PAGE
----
Herpes Virus Used to Treat Head and Neck Cancer

Doctors say they have used a genetically engineered herpes virus to treat successfully patients with head and neck cancer.

Doctors have revealed that with the help of genetically engineered herpes virus they were able to successfully cure patients with head and neck cancer. Photo: Reuters

Doctors have revealed that with the help of genetically engineered herpes virus they were able to successfully cure patients with head and neck cancer.

A London hospital trial of seventeen patients found that use of the virus alongside chemotherapy and radiotherapy helped kill the tumours in most patients. It works by getting into cancer cells, killing them from the inside, and also boosting the patient’s immune system.

Head and neck cancer, which includes cancer of the mouth, tongue and throat, affects up to 8,000 people every year in the UK.

Study leader Dr. Kevin Harrington, who is based at the Institute of Cancer Research in London, said current treatments were effective if the cancer was picked up early but that many patients were not diagnosed until it was more advanced.

The herpes simplex virus, recognized as OncoVEX and owned by BioVex Inc, had been customized so it increases within cancer cells but unhealthy cells. It ruptures and kills tumors cells and, by articulating a human protein, it also assists arousal in patients’ immune systems.

Seventeen patients of cancer-affected lymph nodes in up to four doses were injected to the virus cancer-affected at the Royal Marsden Hospital, and they were also given radiotherapy and chemotherapy.

Head and neck tumor reduction might be observed on scans for 14 patients (82.3%), while 93 per cent of patients had no hint of remaining cancer in their lymph nodes throughout succeeding surgery to eliminate them.After a regular report on time of 29 months (19 to 40 months), 82.4 per cent of patients had not yielded to the disease.

Simply two of 13 patients given the virus medications at a high dose reverted, the journal Clinical Cancer Research reported. There were no safety concerns with use of the virus, the researchers said, and it is hoped the virus could one day be used to fight other types of cancer.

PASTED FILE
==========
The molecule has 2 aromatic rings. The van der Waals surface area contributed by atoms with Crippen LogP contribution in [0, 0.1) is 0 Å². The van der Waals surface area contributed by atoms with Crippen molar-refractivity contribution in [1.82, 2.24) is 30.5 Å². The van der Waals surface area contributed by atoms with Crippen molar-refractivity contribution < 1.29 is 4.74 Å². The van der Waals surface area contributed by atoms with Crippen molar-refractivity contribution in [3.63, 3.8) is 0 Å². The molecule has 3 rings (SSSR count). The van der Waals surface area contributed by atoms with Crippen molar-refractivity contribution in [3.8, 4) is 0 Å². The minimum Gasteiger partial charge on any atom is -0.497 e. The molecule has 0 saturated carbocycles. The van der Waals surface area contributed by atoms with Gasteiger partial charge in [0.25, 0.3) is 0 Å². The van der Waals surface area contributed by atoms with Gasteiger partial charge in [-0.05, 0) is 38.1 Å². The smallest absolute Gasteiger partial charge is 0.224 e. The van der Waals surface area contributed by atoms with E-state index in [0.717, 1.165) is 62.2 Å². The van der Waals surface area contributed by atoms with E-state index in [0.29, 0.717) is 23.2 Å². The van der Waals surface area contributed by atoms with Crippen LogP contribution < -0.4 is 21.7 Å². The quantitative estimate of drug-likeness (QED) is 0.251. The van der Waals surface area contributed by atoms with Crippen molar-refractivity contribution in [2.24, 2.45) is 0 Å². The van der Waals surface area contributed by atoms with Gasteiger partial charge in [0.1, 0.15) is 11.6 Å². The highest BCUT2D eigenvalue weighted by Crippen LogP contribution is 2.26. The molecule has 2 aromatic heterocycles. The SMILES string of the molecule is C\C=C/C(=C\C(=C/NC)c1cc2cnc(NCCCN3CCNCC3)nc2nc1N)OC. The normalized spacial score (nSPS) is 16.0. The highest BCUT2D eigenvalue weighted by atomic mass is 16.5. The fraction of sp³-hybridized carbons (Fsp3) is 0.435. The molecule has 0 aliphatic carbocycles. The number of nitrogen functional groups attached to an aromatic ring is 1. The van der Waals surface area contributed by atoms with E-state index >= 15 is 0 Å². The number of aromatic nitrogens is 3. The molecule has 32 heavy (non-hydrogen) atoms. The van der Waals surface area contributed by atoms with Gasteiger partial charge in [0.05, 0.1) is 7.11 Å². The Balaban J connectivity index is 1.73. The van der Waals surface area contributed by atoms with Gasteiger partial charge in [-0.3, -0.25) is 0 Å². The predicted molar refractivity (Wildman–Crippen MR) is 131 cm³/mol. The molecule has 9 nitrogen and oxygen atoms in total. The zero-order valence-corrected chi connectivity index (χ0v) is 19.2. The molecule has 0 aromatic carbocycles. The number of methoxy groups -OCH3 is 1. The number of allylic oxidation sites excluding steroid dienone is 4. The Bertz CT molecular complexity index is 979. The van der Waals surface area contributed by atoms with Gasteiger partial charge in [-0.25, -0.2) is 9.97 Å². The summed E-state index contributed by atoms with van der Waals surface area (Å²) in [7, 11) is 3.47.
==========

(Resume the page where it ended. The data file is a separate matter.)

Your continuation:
“Around 35 to 55% of patients given the standard chemotherapy and radiotherapy treatment typically relapse within two years, so these results compare very favourably,” said Dr Harrington.

He is now planning a trial comparing the viral treatment with the standard treatment in people newly diagnosed with head and neck cancer.

Dr Alison Ross, senior science information officer at Cancer Research UK, said it would be some time before the treatment could be used in patients as it still needed to be tested directly against standard treatment. But she added: “This small study highlights the potential of using genetically modified viruses as a weapon to fight cancer.”

Dr. Kevin Harrington testifies that the oncolytic viruses can be harmless when used in combination of other cancer treatments for the cure of cancer patients.

About 650, 000 people were examined to have squamous cell cancer in the head and neck annually, and 350, 000 die every year worldwide. [via BBC News]

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